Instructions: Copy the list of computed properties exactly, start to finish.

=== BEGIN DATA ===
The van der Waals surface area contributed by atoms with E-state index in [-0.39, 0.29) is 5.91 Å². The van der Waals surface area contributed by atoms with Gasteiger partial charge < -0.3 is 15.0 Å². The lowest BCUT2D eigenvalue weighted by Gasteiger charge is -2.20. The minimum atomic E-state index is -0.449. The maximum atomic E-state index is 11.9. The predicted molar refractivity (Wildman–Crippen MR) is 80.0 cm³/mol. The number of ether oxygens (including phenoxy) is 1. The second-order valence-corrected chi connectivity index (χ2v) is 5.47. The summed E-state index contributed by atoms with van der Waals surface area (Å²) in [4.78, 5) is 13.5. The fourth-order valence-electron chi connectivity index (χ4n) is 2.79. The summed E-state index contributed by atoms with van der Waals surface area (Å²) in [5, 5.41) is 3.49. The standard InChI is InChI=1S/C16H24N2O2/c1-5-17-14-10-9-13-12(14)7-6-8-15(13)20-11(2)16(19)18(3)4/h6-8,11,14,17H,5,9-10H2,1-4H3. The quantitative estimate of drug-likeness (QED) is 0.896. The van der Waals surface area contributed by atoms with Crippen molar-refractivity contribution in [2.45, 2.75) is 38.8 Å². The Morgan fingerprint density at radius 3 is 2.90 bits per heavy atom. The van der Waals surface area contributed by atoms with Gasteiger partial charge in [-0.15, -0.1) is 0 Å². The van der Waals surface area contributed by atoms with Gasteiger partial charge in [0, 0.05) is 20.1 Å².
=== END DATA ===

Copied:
The van der Waals surface area contributed by atoms with E-state index in [-0.39, 0.29) is 5.91 Å². The van der Waals surface area contributed by atoms with Gasteiger partial charge < -0.3 is 15.0 Å². The lowest BCUT2D eigenvalue weighted by Gasteiger charge is -2.20. The minimum atomic E-state index is -0.449. The maximum atomic E-state index is 11.9. The predicted molar refractivity (Wildman–Crippen MR) is 80.0 cm³/mol. The number of ether oxygens (including phenoxy) is 1. The second-order valence-corrected chi connectivity index (χ2v) is 5.47. The summed E-state index contributed by atoms with van der Waals surface area (Å²) in [4.78, 5) is 13.5. The fourth-order valence-electron chi connectivity index (χ4n) is 2.79. The summed E-state index contributed by atoms with van der Waals surface area (Å²) in [5, 5.41) is 3.49. The standard InChI is InChI=1S/C16H24N2O2/c1-5-17-14-10-9-13-12(14)7-6-8-15(13)20-11(2)16(19)18(3)4/h6-8,11,14,17H,5,9-10H2,1-4H3. The quantitative estimate of drug-likeness (QED) is 0.896. The van der Waals surface area contributed by atoms with Crippen molar-refractivity contribution in [2.45, 2.75) is 38.8 Å². The Morgan fingerprint density at radius 3 is 2.90 bits per heavy atom. The van der Waals surface area contributed by atoms with Gasteiger partial charge in [-0.15, -0.1) is 0 Å². The van der Waals surface area contributed by atoms with Gasteiger partial charge in [0, 0.05) is 20.1 Å².